47 years before them, the poet Wendell Berry also made a choice to move. He resigned from a teaching position at NYU to return home to rural Kentucky. Like Shane and Allison, he was born of, and ultimately returned to the South. His literary friends worried. “I received letters,” he wrote, “counseling me to remain broad-minded and intellectually aware, admonishing that I should be on the lookout for signs of decay in my work and in my mind.”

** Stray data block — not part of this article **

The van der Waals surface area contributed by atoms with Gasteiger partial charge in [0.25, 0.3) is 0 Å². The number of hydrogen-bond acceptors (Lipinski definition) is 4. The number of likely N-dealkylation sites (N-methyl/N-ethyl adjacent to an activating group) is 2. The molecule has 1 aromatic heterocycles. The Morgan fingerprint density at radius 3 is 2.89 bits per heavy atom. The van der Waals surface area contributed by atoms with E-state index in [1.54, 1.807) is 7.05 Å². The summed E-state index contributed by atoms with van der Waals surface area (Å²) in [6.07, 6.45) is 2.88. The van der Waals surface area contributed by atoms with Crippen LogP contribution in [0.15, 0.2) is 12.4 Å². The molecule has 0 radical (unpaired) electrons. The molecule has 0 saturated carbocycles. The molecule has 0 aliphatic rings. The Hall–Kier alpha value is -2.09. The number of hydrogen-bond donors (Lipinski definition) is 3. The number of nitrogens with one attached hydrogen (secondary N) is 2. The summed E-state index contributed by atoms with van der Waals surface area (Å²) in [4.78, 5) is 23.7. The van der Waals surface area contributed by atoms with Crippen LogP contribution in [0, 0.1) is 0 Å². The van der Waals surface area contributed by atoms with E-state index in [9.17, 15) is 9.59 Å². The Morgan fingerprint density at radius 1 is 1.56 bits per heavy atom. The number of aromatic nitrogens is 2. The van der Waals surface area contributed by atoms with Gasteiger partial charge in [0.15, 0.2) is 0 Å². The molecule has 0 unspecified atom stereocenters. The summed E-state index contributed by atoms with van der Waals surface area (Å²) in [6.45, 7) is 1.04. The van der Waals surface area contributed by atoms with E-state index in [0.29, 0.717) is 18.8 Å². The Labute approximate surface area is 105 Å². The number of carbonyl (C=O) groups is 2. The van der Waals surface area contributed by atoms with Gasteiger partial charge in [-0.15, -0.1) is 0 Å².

On the contrary, Shane and Allison’s city friends supported their move, contributing to Habitable Spaces’ fundraising efforts. But once the two settled in, the divide between rural and urban America became apparent in other ways. “There’s not a lot of money for nonprofits in rural areas, which is something we didn’t realize,” said Allison. “Our compatriots in New York and Austin have so much more funding. It’s been a challenge for us. ”
Read all of “'We’re All Rebels Here': Habitable Spaces’ Art & Agricultural Project in Kingsbury" at Glasstire.